Mike Blake: [00:02:02] The challenges by simply focusing on increasing your activity and what you already do, that’s a lot easier said than done. Do you sell harder? Do you work more? Do you make more investments? Is there even room in the market to buy more of what you’re selling? And on the other end of the spectrum, there’s acquisition which is expensive, time consuming, and is fraught with its own risks as well.
Mike Blake: [00:02:32] And so, you know, diversifying revenue, I think, is a little bit of a halfway house between the two, if you will, where you gain the benefits as if perhaps you made an acquisition. But you’re creating that new revenue stream on your own. And, you know, one place I think that we see this in pretty sharp relief is in the restaurant and hospitality industry. In those two particular industries, of course, during the coronavirus, their core operations were sharply curtailed or, frankly, entirely shut down. And those companies, I know, had to seek and find alternative revenue streams in order to survive. It simply wasn’t going to work. They simply were not going to survive otherwise.
Mike Blake: [00:03:20] And I think many other companies, whether through survival or simply once something is proven, people are going to copy it. I think a lot of other companies now, whether it’s in accounting or law or retail or whatnot, are also looking for alternative revenue streams, if you will. And so, I suspect that a lot of our listeners, if they’re not asking this question yet, they will be, either as a result of listening to this podcast or they will on their own accord in the next year or so. Because I do think that this is the next big trend in business, is diversifying company revenue by adding new sources of revenue.
Mike Blake: [00:04:03] And joining us today to help us explore this is David Audrain, who is CEO and partner of Exposition Development Company, Incorporated or ExpoDevCo. David is CEO and partner producing trade shows and conferences across North America. Previously, David was President of Clarion Events North America, President of Messe Frankfurt North America, Chief Operating Officer of ConvExx which is the producer of the SEMA Show, and held senior positions at Advanstar, Hanley Wood, Miller Friedman, and the Texas Restaurant Association. As of January 1st, 2016, ExpoDevCo became the management company for SISO, the Society of Independent Show Organizers, where David serves as Chief Executive Officer.
Mike Blake: [00:04:45] Offers more than 28 year career in the exhibition industry, David has managed numerous shows across multiple industries, including eight top 200 shows in North America. David is also a strong advocate for the industry, having served as Chairman of both SISO, and the IAEE, and on many other boards and committees. Founded in 2012 by David Audrain and Stephanie Everett, Expedition Development Company, Inc. is a show development company designed to produce platform for partnerships with other show organizers and associations through strategically grow existing events, as well as launch new events. David, welcome to the program.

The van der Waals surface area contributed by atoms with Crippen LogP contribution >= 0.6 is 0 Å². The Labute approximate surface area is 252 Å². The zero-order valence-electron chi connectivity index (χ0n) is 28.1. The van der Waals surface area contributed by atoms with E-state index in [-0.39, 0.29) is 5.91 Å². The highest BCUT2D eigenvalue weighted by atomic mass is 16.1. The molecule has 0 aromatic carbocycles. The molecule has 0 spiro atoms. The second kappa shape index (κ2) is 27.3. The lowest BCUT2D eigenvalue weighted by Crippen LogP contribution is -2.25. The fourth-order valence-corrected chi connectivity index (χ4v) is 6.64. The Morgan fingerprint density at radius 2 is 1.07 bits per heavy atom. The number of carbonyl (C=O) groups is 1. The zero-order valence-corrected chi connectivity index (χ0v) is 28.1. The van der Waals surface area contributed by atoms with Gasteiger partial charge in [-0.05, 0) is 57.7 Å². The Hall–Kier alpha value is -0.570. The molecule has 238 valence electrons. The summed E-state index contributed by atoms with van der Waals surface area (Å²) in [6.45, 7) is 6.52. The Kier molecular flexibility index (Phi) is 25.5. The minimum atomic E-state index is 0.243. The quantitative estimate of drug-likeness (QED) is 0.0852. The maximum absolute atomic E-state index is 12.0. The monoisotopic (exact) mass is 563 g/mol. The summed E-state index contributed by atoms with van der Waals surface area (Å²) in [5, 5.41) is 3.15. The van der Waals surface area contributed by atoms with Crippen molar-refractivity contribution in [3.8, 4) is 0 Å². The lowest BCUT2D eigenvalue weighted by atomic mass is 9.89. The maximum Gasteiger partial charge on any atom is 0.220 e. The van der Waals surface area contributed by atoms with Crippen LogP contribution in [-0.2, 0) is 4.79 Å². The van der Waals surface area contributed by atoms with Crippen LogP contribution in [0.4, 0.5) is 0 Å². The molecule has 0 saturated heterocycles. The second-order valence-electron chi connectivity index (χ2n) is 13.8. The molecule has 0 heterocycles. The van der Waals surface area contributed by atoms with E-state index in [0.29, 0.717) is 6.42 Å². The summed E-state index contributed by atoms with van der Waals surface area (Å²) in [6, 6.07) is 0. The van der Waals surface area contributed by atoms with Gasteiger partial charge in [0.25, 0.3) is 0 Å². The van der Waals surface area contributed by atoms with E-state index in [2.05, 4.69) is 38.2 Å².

David Audrain: [00:05:20] Hi, Mike. It’s a pleasure to be here.
Mike Blake: [00:05:22] So, David, we’ve had this conversation off air, but, of course, we’ll bring it on air, so to speak. What was it that prompted you to start considering alternative revenue sources? And about when did that take place?
David Audrain: [00:05:37] Well, we started our company in January of 2012, and had been running several businesses in the industry for decades before that. So, we love the exhibition business. I say, I’ve been in it almost 30 years now. And it’s a high volume, high margin business when it works well. But as COVID just showed us for the last year-and-a-half, it doesn’t always work well. So, when we started it, we were not overly heavily capitalized. So, we had to be careful how we were utilizing our capital as we got it started.
David Audrain: [00:06:16] And when you start shows in particular, there is a fairly long ramp up period, a year or more in many cases, of getting a show running before it actually happens. And so, there’s a lot of overhead and staff costs leading into that. So, we started at the beginning thinking of ways to minimize our risk. And that meant that not just launching our own shows, but taking on management of other people shows, other association shows. And we even looked at providing sales agency services, which we had done for other international shows around the world in the past, as well as now managing a couple of associations.
Mike Blake: [00:06:59] And so, why consider new revenue streams as opposed to simply doubling down on the existing ones? Why not go that direction?
David Audrain: [00:07:09] Well, certainly, any time we can launch a new show or expand our show – I mean, any of our existing shows – that’s certainly optimal. And that’s what we try to do. But if we take a show that is creating X revenue right now and we can increase that revenue stream, that’s a very high margin business for us and it’s terrific. But it’s all your eggs in one basket. You know, if anything happens to that show – we had to cancel five events last year because of COVID – then you lose the whole basket.
David Audrain: [00:07:41] So, providing different revenue streams, frankly, enabled us to survive COVID. Again, you know, ten years ago, we didn’t plan for COVID. Nobody could have. But we knew that we needed to have different ways to generate revenue that wouldn’t put us all at risk all at one time. Because some things don’t work. We’ve launched conferences and events that we’ve had to cancel. And that can be a very expensive process for us.